Students can simplify and customize their reading experience to eliminate distractions, use mark up features embedded in their device and make use of Chrome Extensions like Read&Write. Kasey Bell, in her post "How to Create a Dynamic Reading Experience" has some excellent instructions for how to make that work.

Digital Natives are what Jukes and Shaaf refer to as "Transfluent", which means they are fluent in multiple modes of of media and find it natural to communicate with images then mix in text and color. As teachers, we can capitalize on that by challenging students to be creators not just consumers of information. Give students the opportunity to make use of transfluency skills through the use of activities like Booksnaps and Sketchnoting.

Get some more details and ideas here:


Beyond the Video Project

Post was also published on FTIS EdTech

Chances are if you asked your students how they learned how to do something outside of school, they would reply, "I just YouTube-d it".

We live in a highly visual and media rich world, and our digital natives are certainly adept at creating their own content.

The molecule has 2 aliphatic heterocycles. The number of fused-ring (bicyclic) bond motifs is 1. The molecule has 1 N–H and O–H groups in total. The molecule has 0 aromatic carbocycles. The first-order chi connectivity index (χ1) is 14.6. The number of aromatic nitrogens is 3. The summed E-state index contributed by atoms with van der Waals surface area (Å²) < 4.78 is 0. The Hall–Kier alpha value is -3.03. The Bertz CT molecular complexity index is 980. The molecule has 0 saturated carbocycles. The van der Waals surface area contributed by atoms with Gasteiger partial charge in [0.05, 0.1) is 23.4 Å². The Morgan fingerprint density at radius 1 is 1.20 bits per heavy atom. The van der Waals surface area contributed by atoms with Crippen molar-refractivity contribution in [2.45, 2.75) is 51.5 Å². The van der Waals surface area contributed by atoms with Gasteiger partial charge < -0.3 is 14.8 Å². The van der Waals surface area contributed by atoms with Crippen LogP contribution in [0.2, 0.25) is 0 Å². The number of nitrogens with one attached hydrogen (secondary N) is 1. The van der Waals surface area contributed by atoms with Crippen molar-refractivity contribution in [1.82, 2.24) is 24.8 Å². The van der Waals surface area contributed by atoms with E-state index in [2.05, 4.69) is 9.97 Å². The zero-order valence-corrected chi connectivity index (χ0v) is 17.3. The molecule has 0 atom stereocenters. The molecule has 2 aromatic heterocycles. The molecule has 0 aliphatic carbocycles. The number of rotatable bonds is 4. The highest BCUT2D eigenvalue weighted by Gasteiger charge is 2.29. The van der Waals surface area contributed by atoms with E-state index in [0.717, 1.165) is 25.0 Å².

In a world, where according to Ian Junes and Ryan Schaaf, authors of Reinventing Learning for the Always On Generation: Strategies and Apps That Work “Every minute of every day, 24 hours a day, 365 days a year, 100 hours of new video are uploaded,” you might wonder: is video becoming the new "old standby" project for when we can't think of anything else to assign our students?

With endless tools and app smashing techniques, it is true, that even our youngest students can produce quality, engaging videos that demonstrate their learning in creative ways; however, what could we add to the list of choices that would challenge their critical thinking skills and model different avenues of communication?

Below, you will find some ideas and resources to get you thinking beyond the video project.

Presentation


Create Books

Encourage your students to create epublications that they can share beyond a folder. With access to tools like Book Creator through Google Chrome, the Book Creator App, templates in Apple's Pages, and even Google Slides. Students can create media rich content to tell a story, report on a topic or even teach a lesson. 

Resources to get you started



  • Apple Teacher - Pages for iPad - download the iBook to learn how to create beautiful publications - set up a free account and become Apple Teacher certified

Create Websites

Students of all different ages can use Google Sites on a computer or Adobe Spark Pages on the computer or through the iPad app. Adobe Spark also consists of Posts and Videos, so some of the resources will reference those tools. Log into all the Adobe applications with your school email. For Spark Pages, we have Adobe Enterprise, so you'll need to choose sign in, then select "Sign in with Adobe Enterprise" and use your school email and password after.